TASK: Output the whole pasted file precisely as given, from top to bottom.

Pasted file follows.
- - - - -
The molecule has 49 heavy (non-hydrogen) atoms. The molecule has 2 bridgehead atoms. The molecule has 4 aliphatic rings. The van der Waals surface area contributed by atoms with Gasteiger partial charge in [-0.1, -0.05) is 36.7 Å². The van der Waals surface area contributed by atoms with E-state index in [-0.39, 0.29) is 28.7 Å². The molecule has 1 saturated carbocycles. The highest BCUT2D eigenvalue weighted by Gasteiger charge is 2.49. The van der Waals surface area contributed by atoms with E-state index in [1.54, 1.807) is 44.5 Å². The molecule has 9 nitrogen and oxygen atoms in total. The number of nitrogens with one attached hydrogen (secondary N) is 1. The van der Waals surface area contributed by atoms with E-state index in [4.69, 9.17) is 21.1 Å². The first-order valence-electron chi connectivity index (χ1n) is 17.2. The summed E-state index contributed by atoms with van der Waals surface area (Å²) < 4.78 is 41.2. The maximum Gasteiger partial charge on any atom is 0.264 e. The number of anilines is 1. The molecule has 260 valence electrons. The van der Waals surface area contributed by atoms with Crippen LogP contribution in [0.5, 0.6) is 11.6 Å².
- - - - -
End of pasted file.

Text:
The molecule has 49 heavy (non-hydrogen) atoms. The molecule has 2 bridgehead atoms. The molecule has 4 aliphatic rings. The van der Waals surface area contributed by atoms with Gasteiger partial charge in [-0.1, -0.05) is 36.7 Å². The van der Waals surface area contributed by atoms with E-state index in [-0.39, 0.29) is 28.7 Å². The molecule has 1 saturated carbocycles. The highest BCUT2D eigenvalue weighted by Gasteiger charge is 2.49. The van der Waals surface area contributed by atoms with E-state index in [1.54, 1.807) is 44.5 Å². The molecule has 9 nitrogen and oxygen atoms in total. The number of nitrogens with one attached hydrogen (secondary N) is 1. The van der Waals surface area contributed by atoms with E-state index in [4.69, 9.17) is 21.1 Å². The first-order valence-electron chi connectivity index (χ1n) is 17.2. The summed E-state index contributed by atoms with van der Waals surface area (Å²) < 4.78 is 41.2. The maximum Gasteiger partial charge on any atom is 0.264 e. The number of anilines is 1. The molecule has 260 valence electrons. The van der Waals surface area contributed by atoms with Crippen LogP contribution in [0.5, 0.6) is 11.6 Å².